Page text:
History

History


Based in N.C. and formed in 1990 by Steve Umberger to develop and produce work for stage and film on a project basis, Playworks is made up of a team of professional artists and others who share a common vision and a means of working in collaboration. Among the company's projects are world premieres of new scripts, regional premieres of significant national work, script development events, and arts and education film-video projects. Productions and events have included:

Kith and Kin by Oliver Hailey
It began with this deliciously dark comedy about a delightfully dysfunctional Texas family, written by one of theatre and television's unique voices. Hailey wrote many plays, and was one of the minds behind the TV cult classic Mary Hartman, Mary Hartman. A friend, Hailey sent us Kith and Kin after its West Coast debut.

More early history
Heathen Valley by Romulus Linney
Some Things That Can Go Wrong at 35,000 Feet by John Orlock (Premiere)
Finding Donis Anne by Hal Corley
Bridge by Angus Maclachlan
Counter Girls by Michael Russell (Premiere)
Husbandry by Patrick Tovatt
Frankie and Johnny in the Clair de Lune by Terrence McNally

John Orlock, Hal Corley, and Michael Russell joined us from N.Y. for productions of their plays, reflecting the ideal of having playwrights involved in the process. Husbandry, first seen at Actor's Theatre of Louisville's Humana Festival, was also made into a film short after its Playworks production, receiving an ASC Emerging Artist Grant. Playworks also produced a development film short based on Christopher Kyle's award-winning play Boca.

Playworks has initiated many collaborations including Shirley Valentine, Willy Russell's Broadway and film hit. Over an eight year period, Shirley traveled to many theatres including Twin City Stage, Appalachian Summer Festival, Pack Place and Florida's Riverside Theatre. The company co-produced the SummerStage series with Spirit Square, which included Michael McKeever's Open Season, and a festival of new scripts in staged readings. These included Judy Simpson Cook's Starstruck, McKeever's The Garden of Hannah List, and Hal Corley's Brush the Summer By, with all three writers present to join the rehearsal process. Shortly after the festival two of the plays received their world premieres, Starstruck at Flat Rock Playhouse, and Brush the Summer By at Adirondack Theatre Festival.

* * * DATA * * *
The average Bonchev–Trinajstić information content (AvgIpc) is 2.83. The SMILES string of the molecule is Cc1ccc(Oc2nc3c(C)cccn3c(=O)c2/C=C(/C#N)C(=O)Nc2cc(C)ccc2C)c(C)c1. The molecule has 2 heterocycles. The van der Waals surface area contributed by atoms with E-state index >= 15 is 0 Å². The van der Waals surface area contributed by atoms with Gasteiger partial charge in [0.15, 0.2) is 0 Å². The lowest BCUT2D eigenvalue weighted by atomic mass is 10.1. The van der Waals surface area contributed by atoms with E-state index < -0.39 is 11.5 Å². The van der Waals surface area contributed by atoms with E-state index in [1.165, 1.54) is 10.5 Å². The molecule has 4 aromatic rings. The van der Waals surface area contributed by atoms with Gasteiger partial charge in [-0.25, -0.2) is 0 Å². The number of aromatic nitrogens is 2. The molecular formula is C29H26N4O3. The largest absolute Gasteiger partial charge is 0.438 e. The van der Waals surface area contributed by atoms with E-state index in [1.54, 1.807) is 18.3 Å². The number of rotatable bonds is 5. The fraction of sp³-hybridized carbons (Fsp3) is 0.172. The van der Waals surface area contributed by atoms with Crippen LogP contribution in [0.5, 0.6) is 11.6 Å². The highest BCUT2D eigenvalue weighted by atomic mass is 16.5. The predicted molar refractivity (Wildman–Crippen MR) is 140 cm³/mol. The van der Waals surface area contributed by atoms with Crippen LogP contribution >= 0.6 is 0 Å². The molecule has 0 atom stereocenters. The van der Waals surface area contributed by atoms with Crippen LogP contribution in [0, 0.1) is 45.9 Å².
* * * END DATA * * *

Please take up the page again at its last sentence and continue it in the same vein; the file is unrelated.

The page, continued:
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Thinking in Pictures was a collaboration with The Light Factory, one of only four museums of film and photography in the U.S. Thinking in Pictures offered the unusual format of film scripts in staged readings. The titles included Dairy Queen Days, adapted by Bob Inman from his novel, and Anita Bryant Died For Your Sins by Brian Christopher Williams, as well as Jeff Stacy's Gospel Hill, soon after made into a feature starring Danny Glover and Angela Bassett.
 

Acknowledging the essential part audiences play in the process, Playworks has made the audience/artist relationship a cornerstone of new script activities, through discussions and workshops. Also on the education/outreach side, the production of Open Season included a work/study partnership between Playworks and Davidson College with theatre majors working alongside professionals both onstage and backstage. Cirque du Soleil performer Karl Baumann, an international teacher of movement, conducted community workshops in self-awareness through physicality. And the Playworks production of The Christians offered a unique opportunity to collaborate with faith organizations. Many of Playworks' projects are expanded through outreach and events inspired by the content of the project.


Recent projects have included Lunch at the Piccadilly (2015), a new musical by Clyde Edgerton and Mike Craver, and The Christians (2017) by Lucas Hnath. Based on Edgerton's best selling novel, and with songs by Drama Desk Award winner Craver, Piccadilly was developed in three productions and a concert version at the York Theatre Company in New York. The Christians featured a diverse onstage choir of 23 singers from the community working alongside the professtional cast.


Recently, Playworks has developed a new format for live performance: theatre-and-video documentaries. These projects are developed over extended periods of time with director and crew working with groups of people whose lives trace the history of their eras. Acting Our Age: A Century of America in Seven Voices, co-produced with Aldersgate ccrc and performed in 2019 after 15 months of development, featured seven people ages 73 to 95 who have seen 100 years of American life. Their experience spans The Great Depression, the Civil Rights era, and four wars, and paints a vivid picture of life "then and now." A blend of live theatre and documentary film, Acting Our Age shows how things have - and haven't - changed through the years.



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